I am admittedly, and quite sadly, under-read when it comes to memoir. I’m sure that there are a slew of titles under the “My Daddy Didn’t Love Me Enough” umbrella, but I honestly don’t know much about it. At first I was afraid that delving into other memoirs would color my voice and have me thinking too much inside the box in terms of style and tone. However, now that my memoir is well underway and I’m more secure in my own voice, I do want to see what I can draw from the work of other authors. What I hope I can achieve in my writing is that my own point of view comes through. I hope to convey my memories and experiences in a way that brings the reader there with me, and have them coming away from it with a strong sense of who I am. Memoir is, after all, about relating.
Why Do I Write What I Do?
Because I have to.
How Does My Writing Process Work?
I tend to liken my creative process to a glass slowly filling with water, drop by drop. It begins with a simple idea or basic framework for a piece.
I then spend a lot of time structuring and crafting the work in my head, while I occupy myself doing other things.
An idea arrives at three o’clock in the morning, or in the middle of the day at work, or while I’m watching a movie.
The fragments keep coming, and I begin to have a through line from the beginning of the piece to the end.
Drop. Drop. Drop.
Eventually the glass is brimming, and all I need is that last drop to send it spilling over the edge. That’s when I sit down to write. By then, I’ve been unconsciously processing it for so long that what results is a very nearly finished draft. I’ve rarely had to go back and completely restructure a piece. The editing I tend to do is mostly cosmetic tightening of the prose: cutting excess words, refining images, and sharpening dialog. I also prefer getting it all out in one sitting, which can be pretty intense for pieces longer than five or six pages. Writing 20-page chapters for “Echoes” has been a learning experience for me in terms of pacing myself and knowing how to build larger pieces in multiple sessions.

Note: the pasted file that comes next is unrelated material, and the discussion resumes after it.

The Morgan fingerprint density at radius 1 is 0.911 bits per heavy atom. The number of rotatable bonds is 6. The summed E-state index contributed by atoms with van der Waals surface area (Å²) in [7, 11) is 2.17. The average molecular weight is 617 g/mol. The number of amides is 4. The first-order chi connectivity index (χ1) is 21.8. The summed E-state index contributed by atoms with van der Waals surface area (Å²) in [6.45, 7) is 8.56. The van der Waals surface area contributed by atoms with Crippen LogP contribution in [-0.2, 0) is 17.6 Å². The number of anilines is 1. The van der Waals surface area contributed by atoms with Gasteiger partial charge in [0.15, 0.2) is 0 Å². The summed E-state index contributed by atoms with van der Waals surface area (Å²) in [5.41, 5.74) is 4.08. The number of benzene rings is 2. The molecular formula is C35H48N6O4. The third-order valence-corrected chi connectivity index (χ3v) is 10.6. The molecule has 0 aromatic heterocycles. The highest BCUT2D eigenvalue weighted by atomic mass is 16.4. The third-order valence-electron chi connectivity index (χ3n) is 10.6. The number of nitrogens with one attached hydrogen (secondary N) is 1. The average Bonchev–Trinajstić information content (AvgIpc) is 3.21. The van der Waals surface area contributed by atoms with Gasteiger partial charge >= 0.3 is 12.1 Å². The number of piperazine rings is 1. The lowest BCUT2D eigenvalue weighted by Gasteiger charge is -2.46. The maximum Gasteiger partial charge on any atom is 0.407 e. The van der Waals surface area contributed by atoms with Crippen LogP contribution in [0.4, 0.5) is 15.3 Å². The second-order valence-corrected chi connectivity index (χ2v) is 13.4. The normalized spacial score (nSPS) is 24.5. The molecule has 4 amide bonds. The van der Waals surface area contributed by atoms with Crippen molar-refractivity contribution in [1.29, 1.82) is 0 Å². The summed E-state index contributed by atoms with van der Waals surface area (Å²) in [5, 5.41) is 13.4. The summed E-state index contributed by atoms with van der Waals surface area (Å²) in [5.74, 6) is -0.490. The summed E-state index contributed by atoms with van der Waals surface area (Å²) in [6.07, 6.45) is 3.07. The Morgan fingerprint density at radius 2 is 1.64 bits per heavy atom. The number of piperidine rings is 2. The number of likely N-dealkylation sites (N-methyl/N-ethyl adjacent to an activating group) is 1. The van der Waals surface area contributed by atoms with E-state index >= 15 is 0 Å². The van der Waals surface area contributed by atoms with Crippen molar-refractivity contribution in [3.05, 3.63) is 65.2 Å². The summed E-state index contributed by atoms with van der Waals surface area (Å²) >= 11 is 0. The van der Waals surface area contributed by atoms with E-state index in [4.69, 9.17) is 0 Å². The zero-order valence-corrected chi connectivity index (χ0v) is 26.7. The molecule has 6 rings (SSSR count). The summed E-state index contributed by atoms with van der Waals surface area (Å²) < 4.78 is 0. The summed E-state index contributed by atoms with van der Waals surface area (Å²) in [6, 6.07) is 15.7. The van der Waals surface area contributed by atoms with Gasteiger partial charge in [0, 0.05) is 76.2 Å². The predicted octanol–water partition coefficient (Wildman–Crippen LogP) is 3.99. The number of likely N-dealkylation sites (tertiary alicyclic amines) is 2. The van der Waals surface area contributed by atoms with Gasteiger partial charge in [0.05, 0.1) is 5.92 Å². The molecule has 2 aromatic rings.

Laura McKeon is a memoirist, poet and photographer, born on the island of Key West and raised on the concrete streets of Jersey City. Her written work has been awarded by The NJ Scholarship Project and featured in various college publications, Instigatorzine magazine, and the book “Voices of Student Teachers: Cases from the Field.” Laura is also the author of The Redress of America’s Mother, a commissioned poem for the centennial celebration saluting The Statue of Liberty. Her photographic work has been featured in in various venues including Art House Productions and Casa Colombo in Jersey City, the Oakeside Mansion, sponsored by the Bloomfield Cultural Commission, the Monmouth Festival of the Arts, and the SMI Galleries at Academy Square in Montclair. When not behind a lens or working on her memoir, In the Wake of My Fathers, Laura works as a procurement analyst for the NYC Department of Education.
Annie Rachele Lanzillotto is a writer, actor, songwriter, and performance artist. She is the author of the books "L is for Lion" (SUNY Press) and "Schistsong" (Bordighera Press). Singer/Songwriter of the albums "Blue Pill," "Carry My Coffee,” and "Eleven Recitations" (StreetCry Productions).